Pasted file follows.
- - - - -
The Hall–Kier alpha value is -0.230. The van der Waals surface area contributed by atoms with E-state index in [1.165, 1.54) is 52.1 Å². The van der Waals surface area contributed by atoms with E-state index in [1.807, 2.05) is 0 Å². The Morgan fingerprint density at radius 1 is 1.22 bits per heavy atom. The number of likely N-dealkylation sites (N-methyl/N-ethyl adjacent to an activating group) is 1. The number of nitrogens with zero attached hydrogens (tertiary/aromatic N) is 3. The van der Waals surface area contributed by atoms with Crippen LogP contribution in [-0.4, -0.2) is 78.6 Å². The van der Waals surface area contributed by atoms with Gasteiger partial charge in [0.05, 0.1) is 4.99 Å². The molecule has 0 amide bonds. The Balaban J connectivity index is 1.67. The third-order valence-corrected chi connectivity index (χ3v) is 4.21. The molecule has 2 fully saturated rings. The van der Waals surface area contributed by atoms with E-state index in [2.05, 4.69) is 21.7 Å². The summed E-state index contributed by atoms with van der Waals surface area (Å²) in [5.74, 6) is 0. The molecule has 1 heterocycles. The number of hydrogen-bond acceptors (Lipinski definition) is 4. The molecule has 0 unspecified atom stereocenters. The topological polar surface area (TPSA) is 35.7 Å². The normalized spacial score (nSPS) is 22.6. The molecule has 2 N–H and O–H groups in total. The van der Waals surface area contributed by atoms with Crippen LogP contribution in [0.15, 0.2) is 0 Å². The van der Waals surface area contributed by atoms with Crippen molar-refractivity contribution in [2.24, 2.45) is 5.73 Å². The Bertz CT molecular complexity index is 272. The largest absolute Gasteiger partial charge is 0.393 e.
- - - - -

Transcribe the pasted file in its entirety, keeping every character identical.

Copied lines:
The Hall–Kier alpha value is -0.230. The van der Waals surface area contributed by atoms with E-state index in [1.165, 1.54) is 52.1 Å². The van der Waals surface area contributed by atoms with E-state index in [1.807, 2.05) is 0 Å². The Morgan fingerprint density at radius 1 is 1.22 bits per heavy atom. The number of likely N-dealkylation sites (N-methyl/N-ethyl adjacent to an activating group) is 1. The number of nitrogens with zero attached hydrogens (tertiary/aromatic N) is 3. The van der Waals surface area contributed by atoms with Crippen LogP contribution in [-0.4, -0.2) is 78.6 Å². The van der Waals surface area contributed by atoms with Gasteiger partial charge in [0.05, 0.1) is 4.99 Å². The molecule has 0 amide bonds. The Balaban J connectivity index is 1.67. The third-order valence-corrected chi connectivity index (χ3v) is 4.21. The molecule has 2 fully saturated rings. The van der Waals surface area contributed by atoms with E-state index in [2.05, 4.69) is 21.7 Å². The summed E-state index contributed by atoms with van der Waals surface area (Å²) in [5.74, 6) is 0. The molecule has 1 heterocycles. The number of hydrogen-bond acceptors (Lipinski definition) is 4. The molecule has 0 unspecified atom stereocenters. The topological polar surface area (TPSA) is 35.7 Å². The normalized spacial score (nSPS) is 22.6. The molecule has 2 N–H and O–H groups in total. The van der Waals surface area contributed by atoms with Crippen LogP contribution in [0.15, 0.2) is 0 Å². The van der Waals surface area contributed by atoms with Crippen molar-refractivity contribution in [2.24, 2.45) is 5.73 Å². The Bertz CT molecular complexity index is 272. The largest absolute Gasteiger partial charge is 0.393 e.